For your reading pleasure, please enjoy this excerpt from Backstory’s interview with Seduction author and You Must Remember This host Karina Longworth from Backstory Issue 34.
There has been an uncomfortable yet necessary spotlight shining over Hollywood for the past calendar year thanks to the #MeToo and Time’s Up movements and the revelation of allegations against male actors and executives that have rocked the industry. It’s against this backdrop that film historian and critic Karina Longworth releases her 450-page opus Seduction: Sex, Lies, and Stardom in Howard Hughes’s Hollywood, about a powerful man in the film business who used and abused his connections to bed the world’s most famous actresses and promised to make stars out of countless others whom he simply discarded along the way. Only this story doesn’t take place in 2018; rather, it harkens back to a household name from the early-mid 20th century: Howard Hughes. He is famous—or infamous—for a number of things, including milestone feats and a fascination with aviation, reclusivity and quirks that bordered on the obsessive, a mental breakdown later in his life. He was also a major player in Hollywood as both a producer and director and famously dated many of the top actresses of the period—think Katharine Hepburn, Ava Gardner, Lana Turner, to name just a few. But there was a predatory side to Hughes that was mostly kept out of the press during his heyday, mostly because he would pay off the gossip columnists. He’d become obsessed with a starlet and sign her to a contract mandating that she act only in his films, while others hungry to climb the ladder were promised careers if they dated Hughes.
The behavior is similar to how some men in Hollywood are said to operate to this very day, yet the current reckoning of mores wasn’t Longworth’s inspiration. As the creator, writer and host of You Must Remember This, one of the most popular film podcasts in the world focusing on untold stories of old Hollywood, she did a handful of episodes in 2014 called “The Many Loves of Howard Hughes.” After they got a good reaction, she began to realize a longer look might be warranted. “I had already done some research, and there was just more story left to tell,” Longworth says. “It seemed like a perfect fit for a book, so I wrote a proposal and sold it right away.” Then an exhaustive research period began, which included many of the same things she’d already explored for the podcast but taking them to the nth degree. She pored through various Hughes archives and accounts and dug into the careers of any notable starlets involved. “I knew basically which actresses I wanted to focus on, and I started reading all the available books about them so I could understand the different contours of their lives and find out what movies of theirs seemed to be most important to watch. Then it snowballed from there. You read a book and see what their sources are, and then you try and read the original sources if they’re available.” Indeed, as impressive as the text of Seduction is, its bibliography is a treat in itself.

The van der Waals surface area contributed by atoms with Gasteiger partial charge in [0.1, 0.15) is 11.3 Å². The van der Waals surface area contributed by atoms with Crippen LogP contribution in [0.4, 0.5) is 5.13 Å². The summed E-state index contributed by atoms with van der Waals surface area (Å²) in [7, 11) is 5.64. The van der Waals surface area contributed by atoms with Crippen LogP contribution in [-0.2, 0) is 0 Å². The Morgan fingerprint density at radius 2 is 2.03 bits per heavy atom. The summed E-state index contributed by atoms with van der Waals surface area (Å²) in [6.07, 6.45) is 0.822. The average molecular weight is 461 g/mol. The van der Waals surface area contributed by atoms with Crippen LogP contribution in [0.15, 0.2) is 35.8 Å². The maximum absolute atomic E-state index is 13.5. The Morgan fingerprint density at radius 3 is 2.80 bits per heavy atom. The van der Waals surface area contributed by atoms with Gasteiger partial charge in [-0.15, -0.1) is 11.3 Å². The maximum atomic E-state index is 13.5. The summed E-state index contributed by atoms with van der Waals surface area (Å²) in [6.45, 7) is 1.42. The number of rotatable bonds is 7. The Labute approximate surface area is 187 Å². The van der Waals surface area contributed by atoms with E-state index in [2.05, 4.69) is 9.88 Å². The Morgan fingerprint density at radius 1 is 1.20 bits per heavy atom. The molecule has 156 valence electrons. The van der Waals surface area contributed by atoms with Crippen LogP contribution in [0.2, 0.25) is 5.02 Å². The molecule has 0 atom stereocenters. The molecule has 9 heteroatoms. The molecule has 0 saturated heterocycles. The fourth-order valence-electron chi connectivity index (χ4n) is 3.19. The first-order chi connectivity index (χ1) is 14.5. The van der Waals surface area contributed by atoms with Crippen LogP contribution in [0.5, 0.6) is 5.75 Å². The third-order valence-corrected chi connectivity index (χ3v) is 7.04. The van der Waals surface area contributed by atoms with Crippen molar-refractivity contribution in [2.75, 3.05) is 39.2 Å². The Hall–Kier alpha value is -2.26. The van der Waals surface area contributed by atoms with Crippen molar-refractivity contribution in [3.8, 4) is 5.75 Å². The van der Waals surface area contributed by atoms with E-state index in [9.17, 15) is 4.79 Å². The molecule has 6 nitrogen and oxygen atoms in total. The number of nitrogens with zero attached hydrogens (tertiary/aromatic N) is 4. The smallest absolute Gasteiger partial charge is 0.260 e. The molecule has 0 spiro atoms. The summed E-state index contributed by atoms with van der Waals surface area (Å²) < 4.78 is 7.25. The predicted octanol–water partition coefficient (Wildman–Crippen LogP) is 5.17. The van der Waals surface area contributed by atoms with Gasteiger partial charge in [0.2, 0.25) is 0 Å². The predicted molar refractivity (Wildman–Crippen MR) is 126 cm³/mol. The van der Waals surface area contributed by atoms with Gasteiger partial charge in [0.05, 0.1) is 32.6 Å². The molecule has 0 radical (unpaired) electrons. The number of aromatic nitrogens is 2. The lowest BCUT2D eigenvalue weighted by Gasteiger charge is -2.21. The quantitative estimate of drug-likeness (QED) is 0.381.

Research behind her, Longworth was then faced with harnessing all she’d learned into a book. She has a unique style of writing – a blend of fact with her own critical take – that has grown out of her process for You Must Remember This. “As I’m reading a book or reading documents, I take notes, and sometimes the notes start to take the form of prose,” she says. “Usually I make a series of passes through the notes and slowly turn fragments of sentences into sentences and then into paragraphs. Then I’ll add more information and offer some analysis. As you start doing that, you get a lot of text.” For a book that touches on so many different individuals, it’s surprising to hear that Longworth grouped organized her research not according to player but by time period. “It was really useful for me from the beginning to organize all my notes chronologically, so it wasn’t like I had a file on Ginger Rogers or a file on Jane Russell. I was just working from one document that basically went from 1925 to 1985, and I had everything down that happened to all these people together.”
Though Seduction is ripe with the stories of recognizable names, it’s the story of an unknown actress that opens the book, and it’s about as powerful an intro as an author could hope for. The setting is the famous Ambassador Hotel in 1925, and screenwriter Frederica Sagor Mass is attending an MGM party that soon devolves into a scene wherein the men in the room are being treated to “entertainment” by a group of women. But that is not the surprising thing for Maas. What stops her cold is that one of the hired ladies is her dressmaker, a hardworking and gifted seamstress who seemingly chose to perform tasks like this just to make ends meet. It’s arguably a curious place to start Longworth’s story given that Hughes himself was not present at the studio party, though he would soon move into the hotel with his first wife, yet thematically it makes perfect sense. “I always knew I wanted to start the book at the Ambassador because that’s where Hughes chose to live when he decided to conquer Hollywood,” she says. “I did two months of research on the place, and in the course of doing that, I came across Frederica Sagor Mass’ memoir. That story is not the centerpiece of her book—that’s just another day in Hollywood, where being at this work party can turn into an orgy. But I knew this event would have happened around the same time Hughes chose to move to this hotel and I thought it was a good example of the kind of thing he might be involved in.”
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